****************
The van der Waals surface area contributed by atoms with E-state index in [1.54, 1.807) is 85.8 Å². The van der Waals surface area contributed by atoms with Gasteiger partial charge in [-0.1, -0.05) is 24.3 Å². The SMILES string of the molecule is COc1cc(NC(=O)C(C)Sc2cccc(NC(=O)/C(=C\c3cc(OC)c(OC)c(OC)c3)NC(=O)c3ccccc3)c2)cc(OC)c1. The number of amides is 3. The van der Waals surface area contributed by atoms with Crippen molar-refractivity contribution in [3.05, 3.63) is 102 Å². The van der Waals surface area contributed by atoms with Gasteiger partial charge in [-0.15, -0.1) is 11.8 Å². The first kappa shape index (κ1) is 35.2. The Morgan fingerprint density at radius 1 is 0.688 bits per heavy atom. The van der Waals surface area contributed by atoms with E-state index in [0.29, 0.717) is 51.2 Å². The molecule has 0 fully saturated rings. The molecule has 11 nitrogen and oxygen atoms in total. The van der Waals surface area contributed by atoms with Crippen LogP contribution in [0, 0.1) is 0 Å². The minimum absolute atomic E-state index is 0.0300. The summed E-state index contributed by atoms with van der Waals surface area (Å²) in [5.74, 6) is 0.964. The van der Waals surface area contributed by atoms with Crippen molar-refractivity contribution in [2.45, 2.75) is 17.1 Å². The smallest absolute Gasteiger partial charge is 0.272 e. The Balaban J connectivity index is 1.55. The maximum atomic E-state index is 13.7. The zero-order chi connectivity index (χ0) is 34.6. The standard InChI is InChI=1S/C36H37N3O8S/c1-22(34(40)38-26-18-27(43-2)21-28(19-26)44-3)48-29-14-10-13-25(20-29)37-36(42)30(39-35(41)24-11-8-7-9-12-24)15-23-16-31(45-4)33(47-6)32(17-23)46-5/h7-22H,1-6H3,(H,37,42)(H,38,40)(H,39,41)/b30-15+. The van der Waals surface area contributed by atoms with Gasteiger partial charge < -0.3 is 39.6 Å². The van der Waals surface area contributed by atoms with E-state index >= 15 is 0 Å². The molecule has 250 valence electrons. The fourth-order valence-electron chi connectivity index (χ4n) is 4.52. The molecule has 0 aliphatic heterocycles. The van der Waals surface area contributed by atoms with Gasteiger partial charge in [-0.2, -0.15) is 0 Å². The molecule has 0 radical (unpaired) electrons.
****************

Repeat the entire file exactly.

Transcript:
The van der Waals surface area contributed by atoms with E-state index in [1.54, 1.807) is 85.8 Å². The van der Waals surface area contributed by atoms with Gasteiger partial charge in [-0.1, -0.05) is 24.3 Å². The SMILES string of the molecule is COc1cc(NC(=O)C(C)Sc2cccc(NC(=O)/C(=C\c3cc(OC)c(OC)c(OC)c3)NC(=O)c3ccccc3)c2)cc(OC)c1. The number of amides is 3. The van der Waals surface area contributed by atoms with Crippen molar-refractivity contribution in [3.05, 3.63) is 102 Å². The van der Waals surface area contributed by atoms with Gasteiger partial charge in [-0.15, -0.1) is 11.8 Å². The first kappa shape index (κ1) is 35.2. The Morgan fingerprint density at radius 1 is 0.688 bits per heavy atom. The van der Waals surface area contributed by atoms with E-state index in [0.29, 0.717) is 51.2 Å². The molecule has 0 fully saturated rings. The molecule has 11 nitrogen and oxygen atoms in total. The van der Waals surface area contributed by atoms with Crippen LogP contribution in [0, 0.1) is 0 Å². The minimum absolute atomic E-state index is 0.0300. The summed E-state index contributed by atoms with van der Waals surface area (Å²) in [5.74, 6) is 0.964. The van der Waals surface area contributed by atoms with Crippen molar-refractivity contribution in [2.45, 2.75) is 17.1 Å². The smallest absolute Gasteiger partial charge is 0.272 e. The Balaban J connectivity index is 1.55. The maximum atomic E-state index is 13.7. The zero-order chi connectivity index (χ0) is 34.6. The standard InChI is InChI=1S/C36H37N3O8S/c1-22(34(40)38-26-18-27(43-2)21-28(19-26)44-3)48-29-14-10-13-25(20-29)37-36(42)30(39-35(41)24-11-8-7-9-12-24)15-23-16-31(45-4)33(47-6)32(17-23)46-5/h7-22H,1-6H3,(H,37,42)(H,38,40)(H,39,41)/b30-15+. The van der Waals surface area contributed by atoms with Gasteiger partial charge < -0.3 is 39.6 Å². The van der Waals surface area contributed by atoms with E-state index >= 15 is 0 Å². The molecule has 250 valence electrons. The fourth-order valence-electron chi connectivity index (χ4n) is 4.52. The molecule has 0 aliphatic heterocycles. The van der Waals surface area contributed by atoms with Gasteiger partial charge in [-0.2, -0.15) is 0 Å². The molecule has 0 radical (unpaired) electrons.